MR. SPEAKER: The motion is for second reading of Bill No. 72. Would all those in favour of the motion please say Aye. Contrary minded, Nay.

The motion is carried.

Ordered that this bill be referred to the Committee on Law Amendments.

The honourable Government House Leader.

HON. RONALD RUSSELL: Mr. Speaker, with the acquiescence of the two Opposition House Leaders, it has been agreed that the House will recess until 5:15 p.m., at which time we will reassemble and commence with Bill No. 66, then Bill No. 67 and Bill No. 68, et cetera.

MR. SPEAKER: Is it agreed to recess until 5:15 p.m.?

It is agreed.

[3:41 p.m. The House recessed.]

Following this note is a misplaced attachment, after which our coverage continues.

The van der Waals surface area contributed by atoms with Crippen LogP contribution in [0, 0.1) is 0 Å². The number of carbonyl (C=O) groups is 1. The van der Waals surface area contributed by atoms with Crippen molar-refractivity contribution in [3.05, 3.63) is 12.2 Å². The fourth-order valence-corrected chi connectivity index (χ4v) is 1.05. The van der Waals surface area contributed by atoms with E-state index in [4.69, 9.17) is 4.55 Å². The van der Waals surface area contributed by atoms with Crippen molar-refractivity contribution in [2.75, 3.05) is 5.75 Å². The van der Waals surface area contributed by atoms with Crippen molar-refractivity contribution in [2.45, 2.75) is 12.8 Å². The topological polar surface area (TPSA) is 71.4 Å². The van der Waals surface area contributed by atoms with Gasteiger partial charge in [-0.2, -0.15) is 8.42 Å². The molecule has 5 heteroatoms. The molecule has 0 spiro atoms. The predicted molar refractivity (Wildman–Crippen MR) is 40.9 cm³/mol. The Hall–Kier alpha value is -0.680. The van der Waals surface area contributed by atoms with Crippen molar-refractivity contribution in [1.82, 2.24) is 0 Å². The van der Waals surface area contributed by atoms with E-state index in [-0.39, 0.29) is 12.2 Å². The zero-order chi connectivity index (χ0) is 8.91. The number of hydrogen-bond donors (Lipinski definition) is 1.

[5:17 p.m. The House reconvened.]

MR. SPEAKER: Order, please.

The honourable Government House Leader.

HON. RONALD RUSSELL: Mr. Speaker, would you please call Bill No. 66. (Interruptions) I am sorry, yes, indeed, I spoke to the Opposition and they had a request that we go to Bill No. 68 first because of certain difficulties with members being available.

Bill No. 68 - Occupational Health and Safety Act.

MR. SPEAKER: The honourable Minister of Labour.

HON. ANGUS MACISAAC: Mr. Speaker, I move that this bill be now read a second time. What the bill does is it updates legislation governing crane operators and power

[Page 8539]

engineers in the province. It is entitled Crane Operators and Power Engineers Act and this legislation furthers the government's commitment to safeguard workers across the province. We are taking a common sense, practical approach with these changes. The philosophy that is key in developing regulations that are easy to follow and easy to enforce.